Mirror, mirror on the wall, which of the three upcoming Snow White films will be the fairest of them all? If luck is on our side, it certainly won’t be the first contender, Relativity Media’s Mirror Mirror, which opens in theaters today.

Now, maybe that’s a bit harsh. When viewed through the lens of standard-order, inoffensive family entertainment, Mirror Mirror for the most part succeeds. It’s moderately amusing, occasionally irreverent and the fantasy setting helps hold one’s interest longer than, say, Mr. Popper’s Penguins. Yeah, you guessed it – the phrase “damning with faint praise” applies here.

You know the story. In a magical kingdom, the beautiful princess Snow White (a bland and unaffecting Lily Collins), lives under the domineering rule of her evil stepmother (Julia Roberts), who has seized control of the throne after the king disappeared into the forest years ago. Once prosperous and joyous, the kingdom now lies stricken with poverty, its populace suffocated by the heavy taxes needed to support the opulent lifestyle of The Queen. When the prince of an affluent, neighboring land (Armie Hammer) enters the picture, The Queen spots an opportunity to keep her expensive taste satiated: Eliminate the younger, “fairer” competition in Snow White and bewitch, then wed Prince Alcott to reinvigorate her royal coffers.

Just one problem. The man tasked with dispatching Snow White, Brighton (Nathan Lane), takes pity on the princess and is unable to complete his mission, abandoning her in the woods. From stage left, enter the seven dwarves. The harmless gem miners from the Disney film of your childhood they are not. Instead of Happy, Sneezy and Doc, we get Grimm, Wolf and Butcher, members of a cutthroat gang of bandits who use magical, accordion-like stilts to assume the guise of acrobatic giants and intimidate their targets, pilfering the booty in the process.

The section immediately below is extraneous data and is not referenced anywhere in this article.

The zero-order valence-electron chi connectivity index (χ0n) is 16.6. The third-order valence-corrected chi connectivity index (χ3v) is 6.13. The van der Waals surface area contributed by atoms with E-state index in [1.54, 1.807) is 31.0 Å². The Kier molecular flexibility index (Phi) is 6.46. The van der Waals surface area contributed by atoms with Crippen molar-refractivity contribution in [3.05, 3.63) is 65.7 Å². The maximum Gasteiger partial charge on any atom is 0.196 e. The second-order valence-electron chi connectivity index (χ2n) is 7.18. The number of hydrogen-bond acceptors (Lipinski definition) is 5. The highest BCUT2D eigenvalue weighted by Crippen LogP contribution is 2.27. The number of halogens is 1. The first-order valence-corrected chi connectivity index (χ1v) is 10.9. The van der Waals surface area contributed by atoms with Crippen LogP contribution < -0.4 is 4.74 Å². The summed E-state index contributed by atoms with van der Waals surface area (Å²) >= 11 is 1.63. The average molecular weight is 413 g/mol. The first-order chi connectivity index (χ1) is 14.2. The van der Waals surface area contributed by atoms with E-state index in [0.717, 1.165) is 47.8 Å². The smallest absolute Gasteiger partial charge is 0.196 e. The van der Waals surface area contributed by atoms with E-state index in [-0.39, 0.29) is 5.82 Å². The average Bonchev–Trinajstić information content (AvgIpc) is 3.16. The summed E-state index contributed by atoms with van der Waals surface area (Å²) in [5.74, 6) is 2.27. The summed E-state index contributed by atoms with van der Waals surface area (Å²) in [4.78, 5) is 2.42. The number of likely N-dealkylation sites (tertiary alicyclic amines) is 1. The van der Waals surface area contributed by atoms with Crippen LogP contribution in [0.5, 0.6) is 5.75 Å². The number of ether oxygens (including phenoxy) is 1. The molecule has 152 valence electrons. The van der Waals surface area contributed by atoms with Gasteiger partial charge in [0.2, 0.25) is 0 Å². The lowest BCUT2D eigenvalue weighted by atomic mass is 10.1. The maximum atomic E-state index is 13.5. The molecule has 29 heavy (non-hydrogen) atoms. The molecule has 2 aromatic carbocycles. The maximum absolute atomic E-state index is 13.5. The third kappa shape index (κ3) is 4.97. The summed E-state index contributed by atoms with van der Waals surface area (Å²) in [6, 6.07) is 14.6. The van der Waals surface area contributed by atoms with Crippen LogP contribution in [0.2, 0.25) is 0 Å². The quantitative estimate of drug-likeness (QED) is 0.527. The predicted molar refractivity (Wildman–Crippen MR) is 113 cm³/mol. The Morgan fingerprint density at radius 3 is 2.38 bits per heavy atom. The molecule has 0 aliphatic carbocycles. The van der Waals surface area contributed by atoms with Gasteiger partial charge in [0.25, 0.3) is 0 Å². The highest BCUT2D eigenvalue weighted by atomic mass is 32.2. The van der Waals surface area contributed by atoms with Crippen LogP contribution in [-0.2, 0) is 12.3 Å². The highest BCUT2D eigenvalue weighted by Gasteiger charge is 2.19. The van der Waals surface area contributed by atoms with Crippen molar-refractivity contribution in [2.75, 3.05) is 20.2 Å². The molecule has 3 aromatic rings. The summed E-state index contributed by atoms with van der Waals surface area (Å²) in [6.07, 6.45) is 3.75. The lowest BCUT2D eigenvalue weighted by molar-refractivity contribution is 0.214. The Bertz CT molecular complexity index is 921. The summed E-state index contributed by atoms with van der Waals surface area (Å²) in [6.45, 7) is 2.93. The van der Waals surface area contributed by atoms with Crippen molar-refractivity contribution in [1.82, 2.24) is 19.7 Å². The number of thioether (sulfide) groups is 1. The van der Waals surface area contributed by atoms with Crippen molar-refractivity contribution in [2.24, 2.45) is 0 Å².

Much as in the classic Disney version, the dwarves — including the recognizable Danny Woodburn (Seinfeld), Jordan Prentice (In Bruges) and Martin Klebba (Pirates of the Caribbean) — are easily the highlight of the production. Their light-hearted antics and one-liners have broad appeal, and the film does a reasonably effective job sketching out individual personalities for each of them. (The best being Half Pint, the smallest dwarf, who spends nearly all of his screen time in a futile campaign to woo Snow White).

Between its intermittent moments of parody – in which it acknowledges and pokes fun of its fairy-tale setting – and its more charming fantasy characters, Mirror Mirror is at its best when it hums along as a cross between Shrek and a fun, goofy ’80s fantasy movie like Willow. Unfortunately, the film is only able to maintain that rhythm for brief, sporadic stretches.

The director is Tarsem Singh, who previously helmed a trio of dark and visually arresting movies: 2000’s The Cell, 2006’s The Fall and last year’s Immortals. Hiring a director with that kind of resumé for a family comedy seemed like an odd choice from the get-go, and the final product is unsurprisingly tonally inconsistent.

Singh makes his artistic mark in a few places. The magic mirror is housed in a surreal, wigwam-like structure in the middle of a massive lake consumed by dense fog. The landed gentry of the royal court dresses in such acutely bizarre attire that one wonders if the late costume designer Eiko Ishioka didn’t just reuse some of her outfits from The Cell and hope the recycling job went unnoticed. Singh’s visual flourishes are nothing if not intriguing, but before we can become engrossed in his world and start thinking about the interesting ways in which a dark “Snow White” might operate within it, we’re jolted away from it and subjected to Armie Hammer under the throes of a “puppy love” spell, lapping away at Julia Roberts’ face and eagerly bounding down a cliffside to fetch a throw pillow.

The moral of the story here is that if you’re going to do a live-action version of a classic story everyone knows, you’ve got to have an interesting take to offer — a new twist on an old favorite. Choose an angle and stick with it, embracing it to its fullest. The Snow White story may indeed have potential as slapstick parody or dream-like, epic fantasy, but as Mirror Mirror discovers, it can’t be both simultaneously. Here’s hoping that Snow White and the Huntsman, said to be a dark thriller slated for release in June, succeeds where this one did not.